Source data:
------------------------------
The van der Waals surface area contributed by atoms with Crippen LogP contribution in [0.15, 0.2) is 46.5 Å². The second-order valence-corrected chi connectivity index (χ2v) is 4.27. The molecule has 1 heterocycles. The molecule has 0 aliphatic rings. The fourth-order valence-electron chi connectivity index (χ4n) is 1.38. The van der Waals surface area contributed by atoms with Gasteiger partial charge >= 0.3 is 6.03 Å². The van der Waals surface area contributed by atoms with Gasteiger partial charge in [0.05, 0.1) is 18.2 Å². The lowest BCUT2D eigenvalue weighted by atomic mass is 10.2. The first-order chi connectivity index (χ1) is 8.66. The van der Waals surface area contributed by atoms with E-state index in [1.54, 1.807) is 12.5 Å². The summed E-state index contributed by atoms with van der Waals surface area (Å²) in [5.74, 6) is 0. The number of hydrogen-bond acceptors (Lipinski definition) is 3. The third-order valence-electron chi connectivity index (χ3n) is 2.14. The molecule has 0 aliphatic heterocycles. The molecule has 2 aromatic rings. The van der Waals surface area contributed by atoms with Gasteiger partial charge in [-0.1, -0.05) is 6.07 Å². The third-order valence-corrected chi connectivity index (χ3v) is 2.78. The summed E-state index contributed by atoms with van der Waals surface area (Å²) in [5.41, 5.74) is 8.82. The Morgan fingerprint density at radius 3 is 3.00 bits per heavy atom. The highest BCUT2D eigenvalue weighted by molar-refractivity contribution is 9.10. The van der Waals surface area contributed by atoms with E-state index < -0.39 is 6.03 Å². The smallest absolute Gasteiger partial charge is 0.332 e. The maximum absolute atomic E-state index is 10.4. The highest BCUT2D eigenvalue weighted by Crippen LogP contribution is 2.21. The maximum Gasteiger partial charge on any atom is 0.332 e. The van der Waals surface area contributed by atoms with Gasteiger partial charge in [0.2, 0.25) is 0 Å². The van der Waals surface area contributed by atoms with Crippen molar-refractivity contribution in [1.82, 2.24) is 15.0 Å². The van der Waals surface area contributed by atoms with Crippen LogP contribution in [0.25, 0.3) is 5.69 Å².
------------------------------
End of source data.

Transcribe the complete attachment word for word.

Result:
The van der Waals surface area contributed by atoms with Crippen LogP contribution in [0.15, 0.2) is 46.5 Å². The second-order valence-corrected chi connectivity index (χ2v) is 4.27. The molecule has 1 heterocycles. The molecule has 0 aliphatic rings. The fourth-order valence-electron chi connectivity index (χ4n) is 1.38. The van der Waals surface area contributed by atoms with Gasteiger partial charge >= 0.3 is 6.03 Å². The van der Waals surface area contributed by atoms with Gasteiger partial charge in [0.05, 0.1) is 18.2 Å². The lowest BCUT2D eigenvalue weighted by atomic mass is 10.2. The first-order chi connectivity index (χ1) is 8.66. The van der Waals surface area contributed by atoms with E-state index in [1.54, 1.807) is 12.5 Å². The summed E-state index contributed by atoms with van der Waals surface area (Å²) in [5.74, 6) is 0. The number of hydrogen-bond acceptors (Lipinski definition) is 3. The third-order valence-electron chi connectivity index (χ3n) is 2.14. The molecule has 0 aliphatic heterocycles. The molecule has 2 aromatic rings. The van der Waals surface area contributed by atoms with Gasteiger partial charge in [-0.1, -0.05) is 6.07 Å². The third-order valence-corrected chi connectivity index (χ3v) is 2.78. The summed E-state index contributed by atoms with van der Waals surface area (Å²) in [5.41, 5.74) is 8.82. The Morgan fingerprint density at radius 3 is 3.00 bits per heavy atom. The highest BCUT2D eigenvalue weighted by molar-refractivity contribution is 9.10. The van der Waals surface area contributed by atoms with E-state index < -0.39 is 6.03 Å². The smallest absolute Gasteiger partial charge is 0.332 e. The maximum absolute atomic E-state index is 10.4. The highest BCUT2D eigenvalue weighted by Crippen LogP contribution is 2.21. The maximum Gasteiger partial charge on any atom is 0.332 e. The van der Waals surface area contributed by atoms with Gasteiger partial charge in [0.2, 0.25) is 0 Å². The van der Waals surface area contributed by atoms with Crippen molar-refractivity contribution in [1.82, 2.24) is 15.0 Å². The van der Waals surface area contributed by atoms with Crippen LogP contribution in [0.25, 0.3) is 5.69 Å².